TAMPA - Five-year-old Hillary Platz is learning to manage her Type 1 diabetes. Diagnosed a year ago, she and her mom manage how much insulin to deliver through a pump by checking her blood sugar
With no family history, mom wanted to find out where the diabetes came from, and if her three-year-old, Emma, was also at risk. She enrolled herself and Emma in an ongoing clinical trial at USF.
The first phase is to use blood work to identify whether family members are also at risk. Heather Platz said, "We were both tested for the presence of auto-antibodies that are linked to type one and they tested for five. I came back with two, her father had none, and Emma, her little sister, had all five."
That qualified mom and sister for the next phase of the study.
Mom comes every six months to be tested. Emma, at higher risk, qualified for a prevention study.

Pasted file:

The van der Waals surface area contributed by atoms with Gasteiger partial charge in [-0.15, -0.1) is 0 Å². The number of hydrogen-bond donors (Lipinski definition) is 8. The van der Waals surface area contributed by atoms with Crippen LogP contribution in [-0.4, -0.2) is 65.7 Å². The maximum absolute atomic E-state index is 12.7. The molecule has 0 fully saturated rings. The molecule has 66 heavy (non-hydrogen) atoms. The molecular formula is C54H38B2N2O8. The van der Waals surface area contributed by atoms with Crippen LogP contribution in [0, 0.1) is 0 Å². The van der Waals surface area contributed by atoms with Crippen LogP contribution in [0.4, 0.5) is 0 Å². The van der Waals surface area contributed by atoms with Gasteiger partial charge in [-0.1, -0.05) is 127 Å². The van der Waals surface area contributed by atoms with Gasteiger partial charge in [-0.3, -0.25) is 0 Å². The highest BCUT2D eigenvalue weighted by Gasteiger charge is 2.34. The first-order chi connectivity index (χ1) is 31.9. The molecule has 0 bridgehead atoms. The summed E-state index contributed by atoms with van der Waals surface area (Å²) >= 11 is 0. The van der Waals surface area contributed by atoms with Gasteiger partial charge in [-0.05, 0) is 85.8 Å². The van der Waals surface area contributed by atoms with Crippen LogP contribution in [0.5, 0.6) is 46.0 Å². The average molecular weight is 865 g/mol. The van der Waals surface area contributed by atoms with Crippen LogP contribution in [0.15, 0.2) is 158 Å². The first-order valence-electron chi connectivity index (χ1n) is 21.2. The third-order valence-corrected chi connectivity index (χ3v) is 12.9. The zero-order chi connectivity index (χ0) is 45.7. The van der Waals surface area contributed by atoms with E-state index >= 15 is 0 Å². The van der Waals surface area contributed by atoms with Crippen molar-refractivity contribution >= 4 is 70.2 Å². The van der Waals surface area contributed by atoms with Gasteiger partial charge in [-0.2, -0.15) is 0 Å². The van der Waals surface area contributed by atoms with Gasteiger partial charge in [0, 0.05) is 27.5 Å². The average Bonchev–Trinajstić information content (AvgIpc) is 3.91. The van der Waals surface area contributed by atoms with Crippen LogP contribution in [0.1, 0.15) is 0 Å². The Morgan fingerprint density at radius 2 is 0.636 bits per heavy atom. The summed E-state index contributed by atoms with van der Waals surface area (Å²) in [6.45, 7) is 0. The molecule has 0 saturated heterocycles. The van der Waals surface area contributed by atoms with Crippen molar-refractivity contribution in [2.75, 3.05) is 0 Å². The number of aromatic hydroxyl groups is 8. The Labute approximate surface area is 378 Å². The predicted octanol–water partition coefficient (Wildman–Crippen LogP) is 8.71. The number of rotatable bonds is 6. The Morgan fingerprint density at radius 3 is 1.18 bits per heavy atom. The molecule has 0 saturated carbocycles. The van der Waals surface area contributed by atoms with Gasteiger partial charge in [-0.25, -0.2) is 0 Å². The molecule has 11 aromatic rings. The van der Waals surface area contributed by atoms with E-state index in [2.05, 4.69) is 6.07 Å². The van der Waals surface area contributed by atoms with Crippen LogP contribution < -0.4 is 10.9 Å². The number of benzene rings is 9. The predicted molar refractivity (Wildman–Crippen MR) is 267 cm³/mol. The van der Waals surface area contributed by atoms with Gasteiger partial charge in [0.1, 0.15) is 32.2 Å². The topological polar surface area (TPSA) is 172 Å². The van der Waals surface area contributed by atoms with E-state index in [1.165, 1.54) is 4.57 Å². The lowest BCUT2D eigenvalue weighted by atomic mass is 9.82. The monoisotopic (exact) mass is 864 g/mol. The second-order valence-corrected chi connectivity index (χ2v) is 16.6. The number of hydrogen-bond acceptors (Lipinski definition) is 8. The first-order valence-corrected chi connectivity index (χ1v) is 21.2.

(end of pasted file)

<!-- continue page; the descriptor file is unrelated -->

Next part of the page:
Heather said, "She's also part of the oral insulin study, where she takes a capsule every morning." They don't know if Emma takes the real one or the placebo.
Dr. Henry Rodriguez is Hillary and Emma's doctor and the director of the USF Diabetes Center. "We're doing the expanded study to see if taking insulin by mouth, which has no effect on your blood sugar, might alter your immune system's response to insulin producing cells and hopefully delay or prevent the further destruction of those insulin producing cells and ultimately the development of type one diabetes."
The study is global and has been going on for ten years, screening over 100,000 people. But they're still looking for more families to enroll. Doctor Rodriguez says, "The anticipation is that, until we find a cure, we're going to work as a global community to find a cure for type one diabetes."
For more information on the Type 1 Diabetes TrialNet study, contact:
Danille Henson, BSN, RN
USF Diabetes Center